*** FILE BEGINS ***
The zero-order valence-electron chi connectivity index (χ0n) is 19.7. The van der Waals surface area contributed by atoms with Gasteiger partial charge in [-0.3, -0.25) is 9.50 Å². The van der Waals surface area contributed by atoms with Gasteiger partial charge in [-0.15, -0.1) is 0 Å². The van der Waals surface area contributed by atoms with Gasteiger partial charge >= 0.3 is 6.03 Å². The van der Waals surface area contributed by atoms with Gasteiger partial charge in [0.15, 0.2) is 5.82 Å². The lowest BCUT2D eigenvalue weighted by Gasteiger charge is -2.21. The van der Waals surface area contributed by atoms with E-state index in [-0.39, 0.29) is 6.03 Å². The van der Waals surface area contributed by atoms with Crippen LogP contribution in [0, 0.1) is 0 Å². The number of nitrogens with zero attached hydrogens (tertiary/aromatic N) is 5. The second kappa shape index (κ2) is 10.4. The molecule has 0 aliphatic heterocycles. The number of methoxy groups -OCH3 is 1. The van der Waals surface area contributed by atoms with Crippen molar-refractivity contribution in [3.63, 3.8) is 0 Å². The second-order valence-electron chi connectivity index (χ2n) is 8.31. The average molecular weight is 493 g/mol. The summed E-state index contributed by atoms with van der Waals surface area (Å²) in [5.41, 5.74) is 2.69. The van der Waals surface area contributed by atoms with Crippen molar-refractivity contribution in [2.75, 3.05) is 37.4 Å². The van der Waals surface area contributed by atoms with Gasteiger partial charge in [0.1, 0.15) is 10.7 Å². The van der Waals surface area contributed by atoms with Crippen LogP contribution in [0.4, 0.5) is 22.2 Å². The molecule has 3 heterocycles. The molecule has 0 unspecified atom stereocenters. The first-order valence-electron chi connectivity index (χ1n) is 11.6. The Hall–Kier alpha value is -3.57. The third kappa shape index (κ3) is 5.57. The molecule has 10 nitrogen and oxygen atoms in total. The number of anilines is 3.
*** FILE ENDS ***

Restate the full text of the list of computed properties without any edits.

The zero-order valence-electron chi connectivity index (χ0n) is 19.7. The van der Waals surface area contributed by atoms with Gasteiger partial charge in [-0.3, -0.25) is 9.50 Å². The van der Waals surface area contributed by atoms with Gasteiger partial charge in [-0.15, -0.1) is 0 Å². The van der Waals surface area contributed by atoms with Gasteiger partial charge >= 0.3 is 6.03 Å². The van der Waals surface area contributed by atoms with Gasteiger partial charge in [0.15, 0.2) is 5.82 Å². The lowest BCUT2D eigenvalue weighted by Gasteiger charge is -2.21. The van der Waals surface area contributed by atoms with E-state index in [-0.39, 0.29) is 6.03 Å². The van der Waals surface area contributed by atoms with Crippen LogP contribution in [0, 0.1) is 0 Å². The number of nitrogens with zero attached hydrogens (tertiary/aromatic N) is 5. The second kappa shape index (κ2) is 10.4. The molecule has 0 aliphatic heterocycles. The number of methoxy groups -OCH3 is 1. The van der Waals surface area contributed by atoms with Crippen molar-refractivity contribution in [3.63, 3.8) is 0 Å². The second-order valence-electron chi connectivity index (χ2n) is 8.31. The average molecular weight is 493 g/mol. The summed E-state index contributed by atoms with van der Waals surface area (Å²) in [5.41, 5.74) is 2.69. The van der Waals surface area contributed by atoms with Crippen molar-refractivity contribution in [2.75, 3.05) is 37.4 Å². The van der Waals surface area contributed by atoms with Gasteiger partial charge in [0.1, 0.15) is 10.7 Å². The van der Waals surface area contributed by atoms with Crippen LogP contribution in [0.4, 0.5) is 22.2 Å². The molecule has 3 heterocycles. The molecule has 0 unspecified atom stereocenters. The first-order valence-electron chi connectivity index (χ1n) is 11.6. The Hall–Kier alpha value is -3.57. The third kappa shape index (κ3) is 5.57. The molecule has 10 nitrogen and oxygen atoms in total. The number of anilines is 3.